The Galapagos Penguin nesting season typically lasts from May to December, that is, the Galapagos cool and dry season. During these months the Humboldt Current arrives from Antarctica. This is a cold water current, bringing rich nutrients to Galapagos waters. So, the Galapagos Penguin takes advantage of the abundant food to reproduce and rear their offspring. In general, this is the best time of year for all Galapagos marine species.
Everything You Ever Wanted To Know About The Galapagos Penguin
Galapagos Penguin Size
The Galapagos Penguin is the second smallest penguin species on the planet (the smallest species is the Little Penguin found in New Zealand). Galapagos Penguins grow up to 20 inches (50 cm) in height, weighing in at a mere 5.5 pounds on average (up to 8.8 pounds max). For comparison an adult Emperor Penguin weighs a full 18 times more!
Why are Galapagos Penguins so small? Living within the tropics they no longer need much body fat in order to stay warm, so they adapted to local conditions and slimmed down.
Galapagos Penguin Lifespan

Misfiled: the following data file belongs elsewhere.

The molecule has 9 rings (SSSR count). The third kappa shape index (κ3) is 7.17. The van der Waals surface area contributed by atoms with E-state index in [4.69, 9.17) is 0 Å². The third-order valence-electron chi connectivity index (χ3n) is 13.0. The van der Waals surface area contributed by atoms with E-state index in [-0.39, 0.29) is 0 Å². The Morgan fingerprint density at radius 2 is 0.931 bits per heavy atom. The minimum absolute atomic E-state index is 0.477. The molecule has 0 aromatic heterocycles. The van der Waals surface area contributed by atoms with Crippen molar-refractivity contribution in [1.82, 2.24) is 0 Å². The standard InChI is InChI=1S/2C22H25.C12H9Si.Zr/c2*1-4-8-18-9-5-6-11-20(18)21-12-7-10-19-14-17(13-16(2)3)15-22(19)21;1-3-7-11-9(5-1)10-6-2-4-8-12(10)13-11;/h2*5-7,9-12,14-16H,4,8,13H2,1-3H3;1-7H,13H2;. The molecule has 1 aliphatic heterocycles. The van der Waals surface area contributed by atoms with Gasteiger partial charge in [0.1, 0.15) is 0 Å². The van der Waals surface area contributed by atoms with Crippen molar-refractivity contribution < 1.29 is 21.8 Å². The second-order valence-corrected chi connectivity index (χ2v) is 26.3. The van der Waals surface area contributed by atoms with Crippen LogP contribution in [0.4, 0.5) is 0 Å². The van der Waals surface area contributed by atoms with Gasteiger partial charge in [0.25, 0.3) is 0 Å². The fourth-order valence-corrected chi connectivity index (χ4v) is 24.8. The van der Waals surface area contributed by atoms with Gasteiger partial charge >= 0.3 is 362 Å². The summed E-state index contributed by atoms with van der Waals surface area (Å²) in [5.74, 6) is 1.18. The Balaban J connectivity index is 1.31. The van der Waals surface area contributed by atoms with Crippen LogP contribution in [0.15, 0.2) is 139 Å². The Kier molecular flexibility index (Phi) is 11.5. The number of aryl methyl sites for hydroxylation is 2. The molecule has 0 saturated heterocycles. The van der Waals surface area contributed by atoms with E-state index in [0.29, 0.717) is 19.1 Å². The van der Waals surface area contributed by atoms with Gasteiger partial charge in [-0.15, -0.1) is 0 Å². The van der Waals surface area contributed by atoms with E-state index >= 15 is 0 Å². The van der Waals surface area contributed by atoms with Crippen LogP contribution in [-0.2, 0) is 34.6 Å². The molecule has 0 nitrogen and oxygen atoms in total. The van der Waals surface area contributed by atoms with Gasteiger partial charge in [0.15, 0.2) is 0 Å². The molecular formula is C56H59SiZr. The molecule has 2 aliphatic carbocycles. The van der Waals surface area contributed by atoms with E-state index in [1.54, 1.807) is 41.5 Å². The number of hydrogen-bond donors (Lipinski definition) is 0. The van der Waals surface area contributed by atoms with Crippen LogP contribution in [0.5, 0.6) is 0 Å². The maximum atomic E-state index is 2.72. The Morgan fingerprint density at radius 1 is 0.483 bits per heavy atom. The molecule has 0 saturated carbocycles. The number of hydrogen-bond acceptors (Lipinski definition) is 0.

At the Galapagos islands, penguins have an average lifespan of between 15 & 20 years.
Galapagos Penguin Appearance
It's really easy to identify a Galapagos Penguin. For starters, they are the only penguin species found in the Galapagos. In appearance, their bodies are black on the back, with a white underbelly. Their heads are also black, with a white circular border. Their beaks are light pink underneath. Galapagos Penguins also have a white eye ring surrounding their black eyes.
Galapagos Penguin Adaptations
So, how exactly did a cold-water penguin end up living at the equator?
The Galapagos Penguin is originally related to the Humboldt Penguin from the cold waters of Chile in South America. It is generally accepted that penguins first arrived at Galapagos shores some 4 million years ago, swimming north on ocean currents. Marine food sources at the Galapagos islands are abundant and plentiful, so they decided to stay.
But to survive in the tropics, not surprisingly, the Galapagos Penguin had to make several adaptations.
The most obvious adaptation is in physical size. The Galapagos Penguin lost excess body fat that was no longer required to keep them warm in the cold Antarctic. Today Galapagos Penguins are perfectly lean and streamlined for warm weather conditions.
But even that is not enough to keep a Galapagos penguin cool on a hot day. The most important Galapagos Penguin adaptation is their method of thermo-regulation. Penguins have no sweat glands, so when they become too hot they have to adapt their behavior. The Galapagos Penguin spends much of the day immersed in the cool water, or under shady rock overhangs. The Galapagos Penguin has also learned how to pant like a dog in order to keep cool.
Galapagos Penguin Behavior